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hill-14-20-20.jpgNo, we’re not talking about the recent New Hampshire primary here. We’re talking UFO politics, which is as fiery and contentious as American politics these days. Our headline also happens to be the title of the two-page review of Encounters at Indian Head: The Betty and Barney Hill UFO Abduction Revisited that appeared in the October 2007 issue of Magonia by Peter Rogerson. It’s just what you would expect from a review in a journal that covers “Contemporary Vision and Belief.” It’s Rogerson’s belief that “the Hill story reads like a product of the human imagination.” Yet, Rogerson can’t help but drop a bombshell near the beginning of his review.“This is probably the first detailed reinvestigation of the Hill’s story in years…Right from [the first paper, by Dennis Stacy] there is a surprise. At a crucial point in Barney’s first encounter, where the public accounts have him grabbing a jack for protection, it is now revealed that he got a out a .22 caliber pistol which he had hidden in the trunk (importing guns into Canada is illegal). That’s an important point…”

So, yes, Encounters at Indian Head is finally beginning to get its day in the sun. Brockport Professor Stuart Appelle, in the course of reviewing another book on the Betty and Barney Hill story in the Winter 2007 issue of the Journal of Scientific Explorations, mentions our book, which was edited by Karl Plock and Peter Brooksmith: “This books contains a series of absolutely certain, yet diametrically opposed, opinion pieces stemming from a small conference in 2000.” Another reviewer, this time in Fortean Times, happens to mention our book as well – also in a review of that other book, and in much the same way – by describing the book as “a collection of papers by various hands whose responses to the story range from thoughtful acceptance to diligent scoffing.” Reviewer P.L. Frankson then follows this with a quick compliment, saying that the book under review is “a considerably less interesting read than Encounters…”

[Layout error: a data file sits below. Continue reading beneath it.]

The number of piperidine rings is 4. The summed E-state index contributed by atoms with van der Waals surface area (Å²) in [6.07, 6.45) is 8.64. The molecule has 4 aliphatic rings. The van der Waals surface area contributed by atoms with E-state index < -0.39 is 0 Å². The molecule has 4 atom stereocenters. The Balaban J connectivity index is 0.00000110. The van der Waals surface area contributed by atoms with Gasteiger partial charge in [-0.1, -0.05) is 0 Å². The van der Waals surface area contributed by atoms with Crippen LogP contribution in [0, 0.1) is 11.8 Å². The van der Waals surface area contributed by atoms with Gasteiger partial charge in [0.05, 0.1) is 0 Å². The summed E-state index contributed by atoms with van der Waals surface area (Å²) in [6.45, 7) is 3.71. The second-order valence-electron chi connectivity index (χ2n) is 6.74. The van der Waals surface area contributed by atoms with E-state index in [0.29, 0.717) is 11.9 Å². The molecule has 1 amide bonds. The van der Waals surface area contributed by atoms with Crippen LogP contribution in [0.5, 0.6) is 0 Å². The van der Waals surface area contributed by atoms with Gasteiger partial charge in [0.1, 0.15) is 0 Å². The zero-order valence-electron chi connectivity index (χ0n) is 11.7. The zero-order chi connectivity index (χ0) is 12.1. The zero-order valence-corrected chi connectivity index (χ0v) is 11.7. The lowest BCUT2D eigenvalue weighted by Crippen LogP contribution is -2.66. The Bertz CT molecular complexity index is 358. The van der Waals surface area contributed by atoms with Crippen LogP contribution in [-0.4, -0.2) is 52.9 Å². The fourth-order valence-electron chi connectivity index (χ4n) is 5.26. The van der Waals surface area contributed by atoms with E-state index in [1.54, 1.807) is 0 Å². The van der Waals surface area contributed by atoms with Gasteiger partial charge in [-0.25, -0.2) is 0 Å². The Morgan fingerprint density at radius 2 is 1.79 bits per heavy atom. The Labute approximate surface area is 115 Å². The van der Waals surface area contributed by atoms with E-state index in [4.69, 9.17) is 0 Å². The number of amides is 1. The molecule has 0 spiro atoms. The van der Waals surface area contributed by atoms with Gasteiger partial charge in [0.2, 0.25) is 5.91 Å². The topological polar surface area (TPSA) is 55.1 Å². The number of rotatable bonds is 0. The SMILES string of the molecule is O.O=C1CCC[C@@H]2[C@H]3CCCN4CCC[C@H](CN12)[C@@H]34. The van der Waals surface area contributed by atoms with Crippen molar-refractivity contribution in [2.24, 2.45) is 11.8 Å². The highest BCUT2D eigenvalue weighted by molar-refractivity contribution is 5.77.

But the prize mention goes to Rebecca Rule, whose review of Encounters at Indian Head commanded a full page spread in the The Concord Monitor and other newspapers in New England this past weekend. After setting the stage for those not familiar with the Betty and Barney Hill story, Rule explains how the book came about, and then writes: “The 10 essays by nine experts range from highly technical and footnoted to deeply philosophical. We hear the Hills’ story from many perspectives…Encounters at Indian Head is an earnest attempt to fathom the unfathomable. It’s about much more than Betty and Barney and what happened to them. It’s about what we believe and why we believe it.” At the end, Rule kindly tosses off a flattering comment in our direction: “Anomalist Books specializes in ‘well-researched work on maverick science, unexplained mysteries, unorthodox theories, strange talents, and unexpected discoveries.’ It has quite a catalog. Check it out..” Thank you, Rebecca!